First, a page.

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Age Groups


There are several types of age groups you can teach in Japan, and every age group requires a different type of teacher.


If you love teaching young children, many positions require you to teach either elementary level or even Kindergarten and Pre-K.  These positions typically let the native teacher be in charge of the classroom, make the lesson plans, and really enjoy playing with the children in English.  A lot of Japanese knowledge is usually not required.


Some public schools allow you to teach at both elementary schools as well as junior highs, because those are very big clients for companies like Interac and RCS.  You can teach at a variety of schools each week, on a weekly schedule that would allow you to see the same children once a week in larger classes.  At public schools, native English teachers are often in charge of the elementary school classroom with little or no supervision, but more often than not will play the support role in a team-teaching environment at the middle school.


On the other hand, most private schools are looking for someone who can teach both junior high and high school, but occasionally they're just looking for one or the other.  Most of the time, the native English teacher will be expected to be the main teacher in a team-teaching environment (but not always).  However, sometimes schools are looking for someone certified to teach classes on their own.  Junior high and high school English classes are much more challenging in some ways, so expectations are a lot higher as well.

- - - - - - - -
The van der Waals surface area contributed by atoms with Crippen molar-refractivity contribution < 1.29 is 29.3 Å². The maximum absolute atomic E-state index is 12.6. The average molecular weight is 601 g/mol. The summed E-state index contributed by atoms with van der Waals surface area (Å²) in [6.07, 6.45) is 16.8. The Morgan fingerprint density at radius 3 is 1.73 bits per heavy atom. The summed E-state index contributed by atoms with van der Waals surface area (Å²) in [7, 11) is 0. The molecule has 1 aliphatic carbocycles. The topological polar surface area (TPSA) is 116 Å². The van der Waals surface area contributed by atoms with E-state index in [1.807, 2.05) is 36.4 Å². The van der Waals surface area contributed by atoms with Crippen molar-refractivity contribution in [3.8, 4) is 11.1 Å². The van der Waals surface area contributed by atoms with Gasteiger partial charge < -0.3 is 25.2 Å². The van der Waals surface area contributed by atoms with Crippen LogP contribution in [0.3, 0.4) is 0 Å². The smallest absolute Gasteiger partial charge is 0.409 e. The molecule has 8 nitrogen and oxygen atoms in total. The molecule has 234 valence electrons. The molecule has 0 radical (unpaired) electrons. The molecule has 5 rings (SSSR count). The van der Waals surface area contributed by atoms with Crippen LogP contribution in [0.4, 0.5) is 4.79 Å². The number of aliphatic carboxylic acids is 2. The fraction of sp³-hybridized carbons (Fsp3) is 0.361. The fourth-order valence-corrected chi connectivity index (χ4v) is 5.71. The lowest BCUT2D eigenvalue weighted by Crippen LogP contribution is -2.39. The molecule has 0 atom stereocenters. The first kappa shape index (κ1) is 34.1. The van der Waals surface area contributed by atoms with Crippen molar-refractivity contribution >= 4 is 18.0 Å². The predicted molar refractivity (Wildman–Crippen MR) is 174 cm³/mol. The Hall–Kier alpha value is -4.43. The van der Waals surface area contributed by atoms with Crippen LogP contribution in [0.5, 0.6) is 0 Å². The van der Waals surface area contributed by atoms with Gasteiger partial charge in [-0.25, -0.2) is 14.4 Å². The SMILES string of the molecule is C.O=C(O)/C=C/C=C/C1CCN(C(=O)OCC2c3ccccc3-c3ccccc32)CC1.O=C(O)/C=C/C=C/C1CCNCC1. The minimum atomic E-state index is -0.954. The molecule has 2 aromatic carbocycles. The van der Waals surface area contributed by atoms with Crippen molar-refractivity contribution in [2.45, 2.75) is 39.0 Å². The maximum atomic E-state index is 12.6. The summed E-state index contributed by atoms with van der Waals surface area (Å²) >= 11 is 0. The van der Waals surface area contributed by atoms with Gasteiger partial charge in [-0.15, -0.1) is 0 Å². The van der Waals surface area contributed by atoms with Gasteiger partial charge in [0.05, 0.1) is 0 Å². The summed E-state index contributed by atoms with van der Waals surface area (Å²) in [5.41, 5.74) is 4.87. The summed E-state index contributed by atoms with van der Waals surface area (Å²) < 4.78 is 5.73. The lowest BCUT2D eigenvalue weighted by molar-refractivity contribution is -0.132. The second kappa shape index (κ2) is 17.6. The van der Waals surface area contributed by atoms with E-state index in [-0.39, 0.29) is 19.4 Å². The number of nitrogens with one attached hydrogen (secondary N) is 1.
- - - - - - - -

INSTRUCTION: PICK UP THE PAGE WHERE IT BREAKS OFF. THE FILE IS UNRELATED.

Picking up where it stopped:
Of course, it doesn't stop with high school.  Colleges and Universities are also looking for native English teachers, although the most common type of work is a 3-month contract for 1 semester of classes at a time.  Beyond that there are also opportunities to teach business English at companies or seminars, but that also requires a special type of person with certain experience.  (For example, while it may not seem fair, it is understandable that a 50 year old CEO of a company would not want to be taught how to do business in English by a young 20-something with no career experience.  These things will come in time!)


Clearly there are many opportunities out there in Japan.  Think about your long-term future and where you'd like your teaching career to end up!

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